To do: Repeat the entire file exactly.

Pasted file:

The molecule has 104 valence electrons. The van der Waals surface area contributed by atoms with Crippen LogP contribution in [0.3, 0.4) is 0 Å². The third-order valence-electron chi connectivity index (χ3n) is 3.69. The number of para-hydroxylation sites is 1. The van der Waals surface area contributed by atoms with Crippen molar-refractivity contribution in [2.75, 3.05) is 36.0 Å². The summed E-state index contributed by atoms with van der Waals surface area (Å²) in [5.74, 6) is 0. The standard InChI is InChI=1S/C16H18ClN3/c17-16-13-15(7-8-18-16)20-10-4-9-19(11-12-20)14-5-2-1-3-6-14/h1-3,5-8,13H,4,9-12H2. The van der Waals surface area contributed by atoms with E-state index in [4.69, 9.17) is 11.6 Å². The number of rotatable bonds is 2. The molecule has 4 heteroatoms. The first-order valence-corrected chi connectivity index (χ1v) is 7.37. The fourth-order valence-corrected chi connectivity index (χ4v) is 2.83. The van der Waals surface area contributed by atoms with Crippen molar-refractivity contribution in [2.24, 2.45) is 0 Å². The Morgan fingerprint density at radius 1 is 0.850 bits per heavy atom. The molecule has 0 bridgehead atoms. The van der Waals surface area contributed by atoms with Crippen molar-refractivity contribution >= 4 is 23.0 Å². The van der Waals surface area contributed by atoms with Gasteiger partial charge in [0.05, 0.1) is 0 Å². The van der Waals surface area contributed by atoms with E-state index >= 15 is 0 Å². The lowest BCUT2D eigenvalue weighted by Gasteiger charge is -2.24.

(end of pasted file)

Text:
The molecule has 104 valence electrons. The van der Waals surface area contributed by atoms with Crippen LogP contribution in [0.3, 0.4) is 0 Å². The third-order valence-electron chi connectivity index (χ3n) is 3.69. The number of para-hydroxylation sites is 1. The van der Waals surface area contributed by atoms with Crippen molar-refractivity contribution in [2.75, 3.05) is 36.0 Å². The summed E-state index contributed by atoms with van der Waals surface area (Å²) in [5.74, 6) is 0. The standard InChI is InChI=1S/C16H18ClN3/c17-16-13-15(7-8-18-16)20-10-4-9-19(11-12-20)14-5-2-1-3-6-14/h1-3,5-8,13H,4,9-12H2. The van der Waals surface area contributed by atoms with E-state index in [4.69, 9.17) is 11.6 Å². The number of rotatable bonds is 2. The molecule has 4 heteroatoms. The first-order valence-corrected chi connectivity index (χ1v) is 7.37. The fourth-order valence-corrected chi connectivity index (χ4v) is 2.83. The van der Waals surface area contributed by atoms with Crippen molar-refractivity contribution in [2.24, 2.45) is 0 Å². The Morgan fingerprint density at radius 1 is 0.850 bits per heavy atom. The molecule has 0 bridgehead atoms. The van der Waals surface area contributed by atoms with Crippen molar-refractivity contribution >= 4 is 23.0 Å². The van der Waals surface area contributed by atoms with Gasteiger partial charge in [0.05, 0.1) is 0 Å². The van der Waals surface area contributed by atoms with E-state index >= 15 is 0 Å². The lowest BCUT2D eigenvalue weighted by Gasteiger charge is -2.24.